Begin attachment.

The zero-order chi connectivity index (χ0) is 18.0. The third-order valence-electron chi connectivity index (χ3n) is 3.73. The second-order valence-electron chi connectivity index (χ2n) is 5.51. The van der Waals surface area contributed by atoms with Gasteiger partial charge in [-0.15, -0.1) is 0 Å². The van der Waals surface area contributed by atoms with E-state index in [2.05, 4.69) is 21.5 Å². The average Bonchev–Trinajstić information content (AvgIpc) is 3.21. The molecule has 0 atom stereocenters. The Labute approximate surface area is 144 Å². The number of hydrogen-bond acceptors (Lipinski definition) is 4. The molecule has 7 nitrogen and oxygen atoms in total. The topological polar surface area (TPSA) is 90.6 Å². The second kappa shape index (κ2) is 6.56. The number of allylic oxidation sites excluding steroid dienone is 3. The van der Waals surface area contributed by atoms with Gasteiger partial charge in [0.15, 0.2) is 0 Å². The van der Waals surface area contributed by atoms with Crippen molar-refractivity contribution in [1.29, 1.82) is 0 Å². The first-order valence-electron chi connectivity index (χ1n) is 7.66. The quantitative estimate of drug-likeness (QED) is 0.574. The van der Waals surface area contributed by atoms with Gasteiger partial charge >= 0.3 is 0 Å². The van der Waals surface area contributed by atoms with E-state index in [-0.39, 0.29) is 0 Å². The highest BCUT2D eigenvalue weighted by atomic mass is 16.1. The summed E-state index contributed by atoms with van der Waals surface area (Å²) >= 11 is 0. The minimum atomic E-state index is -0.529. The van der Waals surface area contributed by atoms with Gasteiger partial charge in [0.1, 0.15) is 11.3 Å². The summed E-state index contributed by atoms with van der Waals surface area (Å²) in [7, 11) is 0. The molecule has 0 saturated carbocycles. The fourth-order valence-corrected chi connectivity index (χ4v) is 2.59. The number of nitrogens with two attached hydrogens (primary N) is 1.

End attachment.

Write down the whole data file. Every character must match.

The zero-order chi connectivity index (χ0) is 18.0. The third-order valence-electron chi connectivity index (χ3n) is 3.73. The second-order valence-electron chi connectivity index (χ2n) is 5.51. The van der Waals surface area contributed by atoms with Gasteiger partial charge in [-0.15, -0.1) is 0 Å². The van der Waals surface area contributed by atoms with E-state index in [2.05, 4.69) is 21.5 Å². The average Bonchev–Trinajstić information content (AvgIpc) is 3.21. The molecule has 0 atom stereocenters. The Labute approximate surface area is 144 Å². The number of hydrogen-bond acceptors (Lipinski definition) is 4. The molecule has 7 nitrogen and oxygen atoms in total. The topological polar surface area (TPSA) is 90.6 Å². The second kappa shape index (κ2) is 6.56. The number of allylic oxidation sites excluding steroid dienone is 3. The van der Waals surface area contributed by atoms with Gasteiger partial charge in [0.15, 0.2) is 0 Å². The van der Waals surface area contributed by atoms with Crippen molar-refractivity contribution in [1.29, 1.82) is 0 Å². The first-order valence-electron chi connectivity index (χ1n) is 7.66. The quantitative estimate of drug-likeness (QED) is 0.574. The van der Waals surface area contributed by atoms with Gasteiger partial charge >= 0.3 is 0 Å². The van der Waals surface area contributed by atoms with E-state index in [-0.39, 0.29) is 0 Å². The highest BCUT2D eigenvalue weighted by atomic mass is 16.1. The summed E-state index contributed by atoms with van der Waals surface area (Å²) >= 11 is 0. The minimum atomic E-state index is -0.529. The van der Waals surface area contributed by atoms with Gasteiger partial charge in [0.1, 0.15) is 11.3 Å². The summed E-state index contributed by atoms with van der Waals surface area (Å²) in [7, 11) is 0. The molecule has 0 saturated carbocycles. The fourth-order valence-corrected chi connectivity index (χ4v) is 2.59. The number of nitrogens with two attached hydrogens (primary N) is 1.